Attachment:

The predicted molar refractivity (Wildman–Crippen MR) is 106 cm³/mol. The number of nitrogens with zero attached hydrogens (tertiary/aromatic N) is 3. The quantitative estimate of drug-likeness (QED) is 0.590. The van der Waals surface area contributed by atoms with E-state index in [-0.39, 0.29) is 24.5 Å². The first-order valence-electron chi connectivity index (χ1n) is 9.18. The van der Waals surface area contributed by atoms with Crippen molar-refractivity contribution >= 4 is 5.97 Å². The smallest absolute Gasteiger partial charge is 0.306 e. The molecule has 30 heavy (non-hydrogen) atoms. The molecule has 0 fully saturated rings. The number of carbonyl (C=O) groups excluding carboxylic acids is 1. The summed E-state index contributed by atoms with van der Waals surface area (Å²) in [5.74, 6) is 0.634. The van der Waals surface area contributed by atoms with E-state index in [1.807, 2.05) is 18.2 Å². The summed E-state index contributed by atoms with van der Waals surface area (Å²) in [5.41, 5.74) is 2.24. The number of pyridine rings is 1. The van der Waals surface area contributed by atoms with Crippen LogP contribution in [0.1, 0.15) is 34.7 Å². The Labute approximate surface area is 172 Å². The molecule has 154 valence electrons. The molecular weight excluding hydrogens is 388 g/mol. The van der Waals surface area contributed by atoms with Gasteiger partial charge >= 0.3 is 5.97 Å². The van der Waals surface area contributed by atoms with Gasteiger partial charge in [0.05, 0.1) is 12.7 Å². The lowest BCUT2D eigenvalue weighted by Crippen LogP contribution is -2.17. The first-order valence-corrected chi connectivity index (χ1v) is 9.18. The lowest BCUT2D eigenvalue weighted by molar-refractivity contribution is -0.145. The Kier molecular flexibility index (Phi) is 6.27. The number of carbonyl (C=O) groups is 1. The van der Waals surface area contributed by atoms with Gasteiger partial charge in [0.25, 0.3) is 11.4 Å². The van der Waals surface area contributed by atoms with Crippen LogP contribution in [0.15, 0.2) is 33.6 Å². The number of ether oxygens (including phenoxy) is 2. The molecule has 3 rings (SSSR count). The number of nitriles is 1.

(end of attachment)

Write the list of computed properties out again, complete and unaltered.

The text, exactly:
The predicted molar refractivity (Wildman–Crippen MR) is 106 cm³/mol. The number of nitrogens with zero attached hydrogens (tertiary/aromatic N) is 3. The quantitative estimate of drug-likeness (QED) is 0.590. The van der Waals surface area contributed by atoms with E-state index in [-0.39, 0.29) is 24.5 Å². The first-order valence-electron chi connectivity index (χ1n) is 9.18. The van der Waals surface area contributed by atoms with Crippen molar-refractivity contribution >= 4 is 5.97 Å². The smallest absolute Gasteiger partial charge is 0.306 e. The molecule has 30 heavy (non-hydrogen) atoms. The molecule has 0 fully saturated rings. The number of carbonyl (C=O) groups excluding carboxylic acids is 1. The summed E-state index contributed by atoms with van der Waals surface area (Å²) in [5.74, 6) is 0.634. The van der Waals surface area contributed by atoms with E-state index in [1.807, 2.05) is 18.2 Å². The summed E-state index contributed by atoms with van der Waals surface area (Å²) in [5.41, 5.74) is 2.24. The number of pyridine rings is 1. The van der Waals surface area contributed by atoms with Crippen LogP contribution in [0.1, 0.15) is 34.7 Å². The Labute approximate surface area is 172 Å². The molecule has 154 valence electrons. The molecular weight excluding hydrogens is 388 g/mol. The van der Waals surface area contributed by atoms with Gasteiger partial charge >= 0.3 is 5.97 Å². The van der Waals surface area contributed by atoms with Gasteiger partial charge in [0.05, 0.1) is 12.7 Å². The lowest BCUT2D eigenvalue weighted by Crippen LogP contribution is -2.17. The first-order valence-corrected chi connectivity index (χ1v) is 9.18. The lowest BCUT2D eigenvalue weighted by molar-refractivity contribution is -0.145. The Kier molecular flexibility index (Phi) is 6.27. The number of carbonyl (C=O) groups is 1. The van der Waals surface area contributed by atoms with Gasteiger partial charge in [0.25, 0.3) is 11.4 Å². The van der Waals surface area contributed by atoms with Crippen LogP contribution in [0.15, 0.2) is 33.6 Å². The number of ether oxygens (including phenoxy) is 2. The molecule has 3 rings (SSSR count). The number of nitriles is 1.